Ben and I had extended family who went through the adoption process, and we had some dear friends at church who had modeled the journey as well. We knew it would not be easy, but anything would seem better than the devastated ash heap our lives had become. We tossed around the idea of adopting internationally after seeing a documentary film about the fate of female orphans in and around the red light district of Kolkata. We were deeply moved by this film and the stirrings of our calling began to take shape.
At first, our children were reluctant to hop on board. Cautiously protecting themselves from disappointment of any kind, they smiled and agreed to our grand plan with much less enthusiasm than mom and dad.
A job change had left us with some disposable income in the year 2010, and after lots of prayer we took that first big leap of any couple seeking to adopt.
We called an agency.
Known for its long history of successful placements from India, Illean International and its founder, Anne Bell, became our fiercest advocate and dear friend. And so began our rise out of the ashes and venture into the long journey of bringing a medically fragile little girl across the ocean and into our home.
God knew using a sick little girl to ‘fix’ the brokenness inside our family was not part of this plan, and so I firmly believe that every second of our journey was intentional. The truth is, our adoption journey and process was as chaotic and messy as the circumstances that sparked it.
It is not an exaggeration when I tell you that every single conceivable delay one can imagine was thrown our way as we desperately fought to bring our baby home. That’s right, I said baby. She was a 9-month-old baby the first time we laid eyes on her. A blurry picture of a baby wearing a bib that said ‘amrita’ across it in black marker arrived in my email box. We were told that if all went well, we could maybe look at having her home before her third birthday.
She was diagnosed with a genetic blood disorder called Beta Thalassemia, and I was in love the second I saw her. I began to pour over books about thalassemia and the nurse in me sprung into combat as I worked to try and subvert a changing international adoption system and get her home as quickly as possible.
Then, just as we felt like we were looking into a future with a fourth child in our midst, the first period of radio silence occurred. I must explain to you that at this time (2010), the United States had decided it was going to crack down on the international adoption process, and no longer allow international adoptions to occur from countries who were not compliant with the Hague Treaty (a list of laws and regulations agreed to post WW2 that was designed to prevent the exploitation of the world’s orphans through child abduction and trafficking). Several high profile cases of child theft and trafficking had been in the news, and had led to an increased scrutiny of the international adoption community as a while.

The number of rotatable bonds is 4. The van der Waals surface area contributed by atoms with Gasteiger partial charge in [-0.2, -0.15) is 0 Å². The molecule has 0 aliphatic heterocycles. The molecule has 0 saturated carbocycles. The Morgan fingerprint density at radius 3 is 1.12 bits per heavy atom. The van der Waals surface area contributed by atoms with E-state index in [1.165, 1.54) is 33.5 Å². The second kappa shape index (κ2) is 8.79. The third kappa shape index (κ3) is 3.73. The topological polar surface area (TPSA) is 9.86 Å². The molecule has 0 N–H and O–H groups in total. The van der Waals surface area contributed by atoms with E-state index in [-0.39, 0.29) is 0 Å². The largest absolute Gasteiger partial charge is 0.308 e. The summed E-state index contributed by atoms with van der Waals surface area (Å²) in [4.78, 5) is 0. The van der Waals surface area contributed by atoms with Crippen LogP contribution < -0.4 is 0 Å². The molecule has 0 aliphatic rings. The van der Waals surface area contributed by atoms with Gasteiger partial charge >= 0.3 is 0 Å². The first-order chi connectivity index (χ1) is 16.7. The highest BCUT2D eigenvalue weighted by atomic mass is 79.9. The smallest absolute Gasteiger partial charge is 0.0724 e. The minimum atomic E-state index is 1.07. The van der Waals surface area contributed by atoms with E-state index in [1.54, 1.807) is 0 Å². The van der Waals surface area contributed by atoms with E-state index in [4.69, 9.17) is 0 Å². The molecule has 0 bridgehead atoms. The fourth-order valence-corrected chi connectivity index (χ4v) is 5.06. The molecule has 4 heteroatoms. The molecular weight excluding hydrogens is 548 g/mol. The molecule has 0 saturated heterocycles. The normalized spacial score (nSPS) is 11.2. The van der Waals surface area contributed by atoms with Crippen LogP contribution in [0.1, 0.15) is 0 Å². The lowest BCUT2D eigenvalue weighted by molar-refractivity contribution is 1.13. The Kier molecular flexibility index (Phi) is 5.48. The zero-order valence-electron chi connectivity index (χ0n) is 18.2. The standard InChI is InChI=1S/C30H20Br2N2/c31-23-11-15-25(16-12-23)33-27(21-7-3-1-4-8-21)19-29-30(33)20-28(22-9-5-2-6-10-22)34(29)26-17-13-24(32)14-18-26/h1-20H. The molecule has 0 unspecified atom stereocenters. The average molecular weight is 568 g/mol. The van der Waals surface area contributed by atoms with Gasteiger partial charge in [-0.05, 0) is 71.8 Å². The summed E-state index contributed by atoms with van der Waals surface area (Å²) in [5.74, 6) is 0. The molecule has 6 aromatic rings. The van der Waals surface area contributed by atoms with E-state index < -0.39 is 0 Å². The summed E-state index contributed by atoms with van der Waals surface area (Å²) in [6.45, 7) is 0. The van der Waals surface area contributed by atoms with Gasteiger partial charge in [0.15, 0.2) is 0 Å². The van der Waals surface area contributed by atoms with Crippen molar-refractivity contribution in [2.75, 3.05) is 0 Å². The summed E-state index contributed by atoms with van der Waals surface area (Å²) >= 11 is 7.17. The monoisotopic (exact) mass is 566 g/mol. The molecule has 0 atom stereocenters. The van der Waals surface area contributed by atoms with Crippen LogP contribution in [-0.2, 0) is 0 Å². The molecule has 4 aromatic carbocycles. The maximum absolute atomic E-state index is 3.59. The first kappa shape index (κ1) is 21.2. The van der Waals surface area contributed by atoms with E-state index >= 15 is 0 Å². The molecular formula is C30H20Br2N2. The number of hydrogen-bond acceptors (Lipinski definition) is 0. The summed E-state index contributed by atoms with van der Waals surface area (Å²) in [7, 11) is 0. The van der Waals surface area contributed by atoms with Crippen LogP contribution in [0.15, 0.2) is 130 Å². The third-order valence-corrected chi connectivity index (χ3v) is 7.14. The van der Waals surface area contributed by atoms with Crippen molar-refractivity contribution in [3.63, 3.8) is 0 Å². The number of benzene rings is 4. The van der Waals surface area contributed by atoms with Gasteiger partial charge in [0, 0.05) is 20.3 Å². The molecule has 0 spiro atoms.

The state department made the decision to start enforcing these rules to the letter of the law, and the process to bring a child home from a foreign country became extremely difficult. India was not Hague treaty compliant when we started our process, which means any and all documents that we had initially sent were now invalid. The ministry of adoption decided that the best way to fix the problem was to shut their borders to all adopting couples, and completely revamp their adoption process. It was devastating news for us at the time, and it meant we would have to wait.
By the end of 2012, we were still waiting for India and their ministry of adoption to re-open their borders. We had heard nothing from India, and the idea that the baby with ‘amrita’ written on her bib would still be waiting for us when India solved their treaty issues was long gone. I had refused to allow myself to even look at the photo. I was sure that the sweet face with the impossibly long eyelashes was now happily adopted by some other lucky couple.
I was bitter, I was losing hope, and I was angry at God for ‘messing with my plans to do something good’. Where did he get off trying to interfere with my desire to heal my family, and why on earth was he making this so incredibly difficult? I was thrown into an intense spiritual battle with myself, and it was through the love and gentle guidance of some dear adoptive couples and organizations that I was able to hang on at all. These people kept me grounded and my agency desperately tried to get me to understand that everyone seeking to adopt from India at that time was going through the same thing we were.
We certainly were being tested, and through the waiting we discovered that the rest of our life had to go on. It is so hard to explain what it feels like to try and act normal all the while realizing your child is thousands of miles away from you sick and lonely. But you do it, because you have to.
As the time passed, our other children went from middle school to high school. Their therapy continued, and we began to see real and lasting change within their hearts and minds. Those experiences began to renew their faith in the world, and I watched them slowly become involved in our process. They sold t-shirts and bath salts, offered up prayers and began to tell everyone about their tiny sister waiting to come home.